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Leon Bernstein is New York's best news photographer in 1942, equally at home with cops or crooks. The pictures are often of death and pain, but they are the ones the others wish they had got. Then glamorous Kay Levitz turns to him when the Mob seem to be muscling in on the club she owns due to some arrangement with her late husband. Bernstein, none too successful with women, agrees to help, saying there may be some good photos in it for him. In fact, he is falling in love with Kay.Written by
Jeremy Perkins <email@example.com>
When Kay leafs through Bernstein' photo album, there is picture of a New York City taxi with a rectangular roof light which displays not only the word "Taxi" but also whether the taxi is off duty and its medallion number. Those signs did not come into service until the 1960s. In the 1940s, when the movie is set, New York City taxis used a variety of curved roof lights used in most other cities. See more »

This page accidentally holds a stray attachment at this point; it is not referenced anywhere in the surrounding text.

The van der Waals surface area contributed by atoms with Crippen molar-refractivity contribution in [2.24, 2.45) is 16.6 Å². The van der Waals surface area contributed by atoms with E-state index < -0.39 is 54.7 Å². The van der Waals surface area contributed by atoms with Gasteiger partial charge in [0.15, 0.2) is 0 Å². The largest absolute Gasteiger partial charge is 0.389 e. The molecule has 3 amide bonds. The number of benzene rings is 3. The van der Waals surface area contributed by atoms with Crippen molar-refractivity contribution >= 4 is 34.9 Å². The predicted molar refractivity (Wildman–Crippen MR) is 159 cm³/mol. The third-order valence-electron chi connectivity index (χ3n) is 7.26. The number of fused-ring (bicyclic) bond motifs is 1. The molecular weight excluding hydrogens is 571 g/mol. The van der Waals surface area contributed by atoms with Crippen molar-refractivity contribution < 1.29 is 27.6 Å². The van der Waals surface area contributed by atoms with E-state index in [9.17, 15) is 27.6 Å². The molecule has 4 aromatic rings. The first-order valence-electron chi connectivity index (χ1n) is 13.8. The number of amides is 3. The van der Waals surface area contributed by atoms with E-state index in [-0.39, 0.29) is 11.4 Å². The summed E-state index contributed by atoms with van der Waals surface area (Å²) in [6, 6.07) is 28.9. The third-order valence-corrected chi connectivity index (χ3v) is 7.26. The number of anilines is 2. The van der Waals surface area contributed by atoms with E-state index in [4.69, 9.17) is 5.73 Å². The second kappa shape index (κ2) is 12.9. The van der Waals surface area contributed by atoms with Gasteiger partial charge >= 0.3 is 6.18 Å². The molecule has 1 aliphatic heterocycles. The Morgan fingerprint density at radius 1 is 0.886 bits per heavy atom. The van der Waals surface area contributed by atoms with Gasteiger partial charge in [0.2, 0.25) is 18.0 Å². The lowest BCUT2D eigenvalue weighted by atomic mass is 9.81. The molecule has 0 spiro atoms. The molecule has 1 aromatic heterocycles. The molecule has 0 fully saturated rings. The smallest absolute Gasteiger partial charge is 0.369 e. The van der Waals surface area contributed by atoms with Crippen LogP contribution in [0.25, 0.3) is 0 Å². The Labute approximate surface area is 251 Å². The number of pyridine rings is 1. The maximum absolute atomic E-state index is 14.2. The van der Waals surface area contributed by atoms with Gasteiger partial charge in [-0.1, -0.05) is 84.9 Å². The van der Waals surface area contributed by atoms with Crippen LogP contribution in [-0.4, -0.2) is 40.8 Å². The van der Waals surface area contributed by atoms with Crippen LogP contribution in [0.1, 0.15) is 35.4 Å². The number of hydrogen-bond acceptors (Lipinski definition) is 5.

I first saw The Public Eye about ten years ago knowing nothing about it in advance. This movie has really stayed with me over the years. It's very rich in atmosphere and I really bought into the characters. The whole cast was strong and the writing was very good. I read one review that complained that the romance wasn't believable. On the surface that might be understandable but the quality of the acting and the writing completely erased the issue for me. The 1940's setting was portrayed very effectively and the music added so much to the story. The scene with Kay Levitz going through Bernzini's photo album was very moving and captured the whole story in a nutshell for me. I strongly recommend this forgotten gem.
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